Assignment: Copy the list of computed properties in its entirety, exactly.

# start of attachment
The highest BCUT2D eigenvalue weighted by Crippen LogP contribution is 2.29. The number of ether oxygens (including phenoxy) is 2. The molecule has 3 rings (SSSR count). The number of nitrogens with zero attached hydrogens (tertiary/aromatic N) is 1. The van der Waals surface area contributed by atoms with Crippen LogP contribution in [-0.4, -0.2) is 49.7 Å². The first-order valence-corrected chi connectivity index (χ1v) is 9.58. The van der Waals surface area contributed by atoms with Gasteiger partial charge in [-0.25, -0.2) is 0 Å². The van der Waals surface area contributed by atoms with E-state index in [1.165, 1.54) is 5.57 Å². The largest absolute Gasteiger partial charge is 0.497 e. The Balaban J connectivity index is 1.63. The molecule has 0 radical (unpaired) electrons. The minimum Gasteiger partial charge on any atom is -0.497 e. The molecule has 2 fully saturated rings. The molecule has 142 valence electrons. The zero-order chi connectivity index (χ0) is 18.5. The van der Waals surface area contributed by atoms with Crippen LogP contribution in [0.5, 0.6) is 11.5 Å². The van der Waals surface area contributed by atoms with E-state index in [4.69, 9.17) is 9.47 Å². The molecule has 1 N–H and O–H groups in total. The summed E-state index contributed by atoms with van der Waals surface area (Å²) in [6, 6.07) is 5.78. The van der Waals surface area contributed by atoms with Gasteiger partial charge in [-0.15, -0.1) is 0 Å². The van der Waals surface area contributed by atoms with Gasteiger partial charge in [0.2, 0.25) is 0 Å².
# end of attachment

The highest BCUT2D eigenvalue weighted by Crippen LogP contribution is 2.29. The number of ether oxygens (including phenoxy) is 2. The molecule has 3 rings (SSSR count). The number of nitrogens with zero attached hydrogens (tertiary/aromatic N) is 1. The van der Waals surface area contributed by atoms with Crippen LogP contribution in [-0.4, -0.2) is 49.7 Å². The first-order valence-corrected chi connectivity index (χ1v) is 9.58. The van der Waals surface area contributed by atoms with Gasteiger partial charge in [-0.25, -0.2) is 0 Å². The van der Waals surface area contributed by atoms with E-state index in [1.165, 1.54) is 5.57 Å². The largest absolute Gasteiger partial charge is 0.497 e. The Balaban J connectivity index is 1.63. The molecule has 0 radical (unpaired) electrons. The minimum Gasteiger partial charge on any atom is -0.497 e. The molecule has 2 fully saturated rings. The molecule has 142 valence electrons. The zero-order chi connectivity index (χ0) is 18.5. The van der Waals surface area contributed by atoms with Crippen LogP contribution in [0.5, 0.6) is 11.5 Å². The van der Waals surface area contributed by atoms with E-state index in [4.69, 9.17) is 9.47 Å². The molecule has 1 N–H and O–H groups in total. The summed E-state index contributed by atoms with van der Waals surface area (Å²) in [6, 6.07) is 5.78. The van der Waals surface area contributed by atoms with Gasteiger partial charge in [-0.15, -0.1) is 0 Å². The van der Waals surface area contributed by atoms with Gasteiger partial charge in [0.2, 0.25) is 0 Å².